According to research author Dr. Tanweer Rashid, who works with the Biggs Institute at UT Health San Antonio, “our study shows that specific areas have greater benefit, representing sensitive regions to track in future trials evaluating small-vessel disease.”
How white matter is impacted by blood pressure?
The study’s findings were discussed by Dr. Arun Manmadhan, a cardiovascular disease expert at Columbia University Irving Medical Centre in New York City.
“White matter lesions are abnormally damaged regions of tissue in the white matter of the brain. According to Dr. Manmadhan, they are frequently brought on by anomalies in the tiny blood arteries that provide oxygen and nutrients to the brain.”
Dr. Manmadhan provided more information on the study’s findings, namely how blood pressure may affect WMLs.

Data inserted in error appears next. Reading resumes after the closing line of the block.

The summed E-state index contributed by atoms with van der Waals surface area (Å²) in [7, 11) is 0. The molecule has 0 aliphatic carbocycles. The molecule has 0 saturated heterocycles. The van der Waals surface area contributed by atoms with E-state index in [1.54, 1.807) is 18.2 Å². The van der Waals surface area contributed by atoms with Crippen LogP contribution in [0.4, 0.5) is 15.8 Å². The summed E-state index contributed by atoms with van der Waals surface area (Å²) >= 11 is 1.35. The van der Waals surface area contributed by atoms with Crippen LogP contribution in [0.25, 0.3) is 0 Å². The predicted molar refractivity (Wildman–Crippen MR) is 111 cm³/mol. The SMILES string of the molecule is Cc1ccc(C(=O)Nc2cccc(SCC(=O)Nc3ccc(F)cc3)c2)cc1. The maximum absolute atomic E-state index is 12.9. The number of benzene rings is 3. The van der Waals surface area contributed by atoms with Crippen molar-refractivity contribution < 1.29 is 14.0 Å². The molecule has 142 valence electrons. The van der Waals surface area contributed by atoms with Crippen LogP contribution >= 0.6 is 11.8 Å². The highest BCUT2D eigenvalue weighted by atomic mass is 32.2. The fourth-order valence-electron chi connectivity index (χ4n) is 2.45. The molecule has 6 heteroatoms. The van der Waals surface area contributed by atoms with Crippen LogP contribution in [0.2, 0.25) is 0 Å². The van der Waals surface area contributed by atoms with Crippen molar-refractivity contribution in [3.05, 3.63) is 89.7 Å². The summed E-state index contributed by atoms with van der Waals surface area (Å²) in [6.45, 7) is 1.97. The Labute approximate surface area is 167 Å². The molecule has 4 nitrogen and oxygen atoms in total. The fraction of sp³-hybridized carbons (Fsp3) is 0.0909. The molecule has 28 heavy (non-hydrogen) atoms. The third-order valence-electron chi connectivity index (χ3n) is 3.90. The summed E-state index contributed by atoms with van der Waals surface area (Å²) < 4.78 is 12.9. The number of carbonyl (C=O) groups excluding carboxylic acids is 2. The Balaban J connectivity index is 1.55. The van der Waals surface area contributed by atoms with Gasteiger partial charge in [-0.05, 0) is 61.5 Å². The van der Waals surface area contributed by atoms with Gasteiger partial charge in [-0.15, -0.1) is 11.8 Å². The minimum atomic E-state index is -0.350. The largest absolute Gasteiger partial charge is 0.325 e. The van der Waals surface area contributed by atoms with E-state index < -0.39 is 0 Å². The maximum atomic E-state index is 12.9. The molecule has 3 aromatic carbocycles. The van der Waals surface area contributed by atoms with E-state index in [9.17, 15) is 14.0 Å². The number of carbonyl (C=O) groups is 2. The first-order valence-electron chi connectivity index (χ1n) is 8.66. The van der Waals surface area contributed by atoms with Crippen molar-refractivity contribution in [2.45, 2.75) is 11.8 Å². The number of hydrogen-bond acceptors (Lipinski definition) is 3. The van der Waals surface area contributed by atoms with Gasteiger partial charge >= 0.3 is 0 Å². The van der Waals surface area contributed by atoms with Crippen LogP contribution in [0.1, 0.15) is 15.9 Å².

“The current report, which is a SPRINT-MIND substudy, examined the impact of stringent blood pressure management on changes in the brain’s white matter as determined by MRI.”
According to Dr. Manmadhan, the results here point to a potential benefit of tight blood pressure control in slowing the development and progression of white matter lesions, which are linked to a higher risk of dementia and cognitive decline.
Overall, according to Dr. Manmadhan, the study is an asset to the field of hypertension.
This study “adds to the already substantial body of literature that managing blood pressure is very important for not only preventing cardiovascular events but also in maintaining memory and cognition,” the author added.